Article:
Top 100 Cake Blog

Top 100 Cake Blog

Sunday, February 11, 2018

Heart-Shaped Cakes

As a child, I adored Laura Ingalls Wilder's "Little House" books, her romanticized memoir of life on the western frontier in the late 19th century.  Just how romanticized these are I discovered in a wonderful new book, Prairie Fires: The American Dreams of Laura Ingalls Wilder by Carolyn Fraser. Let's just say it wasn't all Pa's joyful fiddling and endless fields of wildflowers. 

Wilder's books spawned many offshoots, a television series and a book of recipes among them. I've made Molasses on Snow Candy from The Little House Cookbook by Barbara M. Walter and, a few weeks ago, inspired by Prairie Fires, I baked Heart-Shaped Cakes, a recreated version of a confection made by Ma and placed in Laura's Christmas stocking to her utter delight.

Heart-Shaped Cakes are more like a shortbread or a scone than a cake, as Ma didn't have eggs or baking powder on hand.  They are simple to make and surprisingly good. (And would be a wonderful gift for your valentine!) White sugar was dear on the frontier, so gifts of cake, especially topped with sugar as these are, were an extra special treat.

The recipe calls for cutting the butter into the dry ingredients with cold fingers. That proved difficult, so I took a shortcut by using a pastry blender.  You can also use a food processor, but that seems a bit too modern.

Once the fat it cut into the dry ingredients, make a well and add the buttermilk.

The dough will look rather shaggy.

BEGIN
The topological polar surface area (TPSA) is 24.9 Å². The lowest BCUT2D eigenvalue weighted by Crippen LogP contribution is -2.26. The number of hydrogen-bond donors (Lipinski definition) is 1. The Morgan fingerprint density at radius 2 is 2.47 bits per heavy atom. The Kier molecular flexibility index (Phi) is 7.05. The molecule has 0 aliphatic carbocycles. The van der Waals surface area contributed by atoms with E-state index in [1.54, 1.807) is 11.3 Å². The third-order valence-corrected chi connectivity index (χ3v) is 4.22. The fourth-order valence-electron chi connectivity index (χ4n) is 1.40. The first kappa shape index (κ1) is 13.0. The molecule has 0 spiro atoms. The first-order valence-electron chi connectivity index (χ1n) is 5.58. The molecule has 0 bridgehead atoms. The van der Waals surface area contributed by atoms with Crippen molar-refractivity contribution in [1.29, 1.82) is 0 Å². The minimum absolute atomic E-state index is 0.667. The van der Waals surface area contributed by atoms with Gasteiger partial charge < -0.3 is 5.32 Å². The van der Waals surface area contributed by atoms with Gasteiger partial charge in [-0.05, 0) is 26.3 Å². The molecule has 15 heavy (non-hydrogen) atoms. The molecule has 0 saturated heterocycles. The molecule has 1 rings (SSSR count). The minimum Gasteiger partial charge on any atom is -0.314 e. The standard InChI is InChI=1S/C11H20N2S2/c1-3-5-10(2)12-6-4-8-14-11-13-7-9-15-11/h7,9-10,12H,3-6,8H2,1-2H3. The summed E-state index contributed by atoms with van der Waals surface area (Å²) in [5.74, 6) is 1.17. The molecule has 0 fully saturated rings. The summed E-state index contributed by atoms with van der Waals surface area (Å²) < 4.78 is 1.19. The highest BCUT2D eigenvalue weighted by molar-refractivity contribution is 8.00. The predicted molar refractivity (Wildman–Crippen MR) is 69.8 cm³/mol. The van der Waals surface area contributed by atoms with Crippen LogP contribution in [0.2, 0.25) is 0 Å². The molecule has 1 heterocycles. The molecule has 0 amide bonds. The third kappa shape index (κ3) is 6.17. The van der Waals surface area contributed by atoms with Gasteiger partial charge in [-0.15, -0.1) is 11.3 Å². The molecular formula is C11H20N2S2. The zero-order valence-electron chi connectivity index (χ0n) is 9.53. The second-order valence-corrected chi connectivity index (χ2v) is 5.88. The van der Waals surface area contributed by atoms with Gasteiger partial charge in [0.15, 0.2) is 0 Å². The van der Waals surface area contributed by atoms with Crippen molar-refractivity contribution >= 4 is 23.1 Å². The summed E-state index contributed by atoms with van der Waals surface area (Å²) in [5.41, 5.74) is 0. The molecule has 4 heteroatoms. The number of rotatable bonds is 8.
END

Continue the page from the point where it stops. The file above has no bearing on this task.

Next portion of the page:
With your hands, form a ball.

Dust your work surface with a bit of flour and roll the dough into a circle.  Cut into six equal pieces.

Again, with your hands, shape each piece into hearts. I used a butter knife to make a small cut at the top and then formed them in the heart-ish shapes. (You won't get cookie cutter perfection using this method, but neither did Ma.) Place on a baking sheet and pop them in the oven.

I made these for my beautiful niece Dory who was visiting from Austin.  (She is not this red in real life; I have a new computer and new photo editing software which I obviously can't use properly yet.)

Here's the recipe, with my method below.

Heart-Shaped Cakes

1 1/2 cups unbleached all-purpose flour
1/3 cup white sugar (extra for dusting)
1/2 teaspoon baking soda
1 pinch ground nutmeg
1/4 cup cold unsalted butter
1/3 cup buttermilk

Preheat oven to 425F

Mix flour, sugar, baking soda and nutmeg in a bowl.
Using cold fingers, two knives or a pastry blender, rub the butter into the flour mixture.
Make a well in the center and add buttermilk.
Using your hand, work it into a dough.
Form into a ball.
Dust work surface with a bit of flour.
Roll the dough into an 8-inch circle.
Cut into eight pieces (cut in half, then halve again for uniformity)
Shape the top of each wedge into a heart. (I made a small cut with a butter knife to help this process.)
Place on a greased or parchment-lined baking sheet.
Bake for 15 minutes, or until the cakes are a bit puffy and the tops are slightly brown.
Remove from the oven and sprinkle generously with sugar.

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Sunday, January 7, 2018

Gingerbread Bundt Cake

Wednesday was a snow day in NYC and, while "working from home," I used my "lunch hour" to whip up this delicious gingerbread. It's not from a vintage recipe; you can find wonderful vintage gingerbread recipes here, here, here and here. It is modern but is thisclose to my favorite gingerbread, from a magazine recipe clipped 30 years ago, and long since misplaced. I wasn't planning to write about it, but when my children (who, ironically, don't care for sweets) declared it was the best thing I'd baked, I felt compelled to share.